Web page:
“When I started working for the President, he was a representative at the time and had served as mayor for three consecutive terms. Naturally, his reputation preceded him. He was known for being tough against crime, drugs and corruption. He was also a good friend of my grandfather, so I saw him as someone who was bad at bad people and good to good people. He (has remained) the same, as we all know, so I still have the same respect and admiration for him,” he further shared.

Just a father

Last year, the President spent the eve of his 74th birthday in the company of diplomats, in a series of private meetings. What he thought was his last sit-down for the night turned out to be a surprise birthday dinner thrown by some members of his staff at a private venue in Matina, Davao City.

Though pleased, the Chief Executive still could not help but give his subordinates a little “sermon” for the small party, because that’s just how he is, not wanting to be the center of attention even if he is the leader of more than 100 million Filipinos.

While he enjoyed the company of some of those closest to him, all he wanted was to go home to his family and be under his old, trusty kulambo where he said, “I’ll be sleeping all day.”
For this year, it was no different.

The President, a diamond in the rough he may be on his diamond birthday, was brilliant still.

“The President has genuine care for the people. It’s a rare characteristic for politicians. Many just want to enrich themselves. He is down-to-earth and committed. But I think his genuine care for the people is also his weakness. This is the reason he easily gets angry with criminals and corrupt people. But we should all be, so I don’t see it as something negative,” Sen. Go mused.

He recalled, “When he was the mayor of Davao, many patients or their families would ask him for medical and financial assistance. Some of them came all the way from outside Davao region, like Bukidnon and General Santos City. He once slammed a hospital bill on the table and told me, ‘Bong, find a way to help these people. I may not be their mayor, but they are our fellow Filipinos. So we must help them. I would feel useless if I couldn’t help them.’ Because of that experience, the concept of the Malasakit Center occurred to me when I was the Special Assistant to the President. I suggested it to the President, and the rest, as they say, is history.”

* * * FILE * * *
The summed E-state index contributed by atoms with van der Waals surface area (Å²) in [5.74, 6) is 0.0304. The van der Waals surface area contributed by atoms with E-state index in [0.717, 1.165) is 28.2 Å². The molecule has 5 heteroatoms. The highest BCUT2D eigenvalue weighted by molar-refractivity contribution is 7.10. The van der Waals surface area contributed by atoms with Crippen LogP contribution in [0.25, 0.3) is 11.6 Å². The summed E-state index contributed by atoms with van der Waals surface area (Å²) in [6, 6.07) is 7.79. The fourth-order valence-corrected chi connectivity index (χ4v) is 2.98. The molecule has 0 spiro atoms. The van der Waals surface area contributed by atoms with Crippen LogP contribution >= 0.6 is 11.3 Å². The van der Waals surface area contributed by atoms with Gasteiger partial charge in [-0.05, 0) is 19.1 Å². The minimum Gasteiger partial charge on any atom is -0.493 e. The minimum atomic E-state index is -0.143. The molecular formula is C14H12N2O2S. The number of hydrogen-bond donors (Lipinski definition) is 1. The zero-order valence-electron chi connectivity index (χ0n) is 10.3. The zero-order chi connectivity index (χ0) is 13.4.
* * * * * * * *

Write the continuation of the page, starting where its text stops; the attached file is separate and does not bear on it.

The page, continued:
Today, both Sara and Bong, two of the persons closest to the enigmatic Rody’s heart, have shown just how they are of a similar mold.

Having earned position of service to the people, they remain close to the side of the man who inspired them and inspire them still.

“I work hard as a legislator. I have filed many important bills and participated in crucial deliberations. In fact, the bills that I filed served as bases for most of the few laws that have been passed so far during the 18th Congress, such as the Malasakit Center Act of 2019, the Salary Standardization Law or SSL 5, and the postponement to 2022 of the Sangguniang Kabataan and barangay elections,” Go remarked.

“Actually, come to think of it, my being with the President helps greatly in the work that I do as a Senator. I have become a bridge between the Executive and the Legislative branches of the government. This makes the work easier for both,” he added.

For the senator, much work still has to be done, but he is fueled by his Tatay and mentor.


“I’ve learned so many things from him, and one of the reminders that he keeps giving me is to never put to waste public funds, not even a single peso. He tells me that the money of the people should rightly be given back to the people,” Sen. Go shared.

“He also says that ‘probinsyanos’ like us have no other political capital to give but our service to the Filipinos. ‘Unahin mo ang tao at hindi ka magkakamali (Put people first and you will never fail).’ So, it is best that we do whatever we can with the time and the opportunity we have. This, he said, is the best that we can do to survive politics,” Go said.

There would be no need to ask the President what his birthday wish is. His pronouncements in his recent several public address pretty much said it all, for the Philippines to flatten the curve and COVID-19 to be eradicated.

“Everyone is concerned with the present crisis and the evolving circumstances but it is no reason to lose hope or be disheartened,” presidential spokesman, Secretary Salvador Panelo, said in behalf of the Chief Executive.

Rodrigo Roa Duterte was born on 28 March 1945 in Maasin, Leyte. He is the second eldest among the five children of Vicente and Soledad.

with Kristina Maralit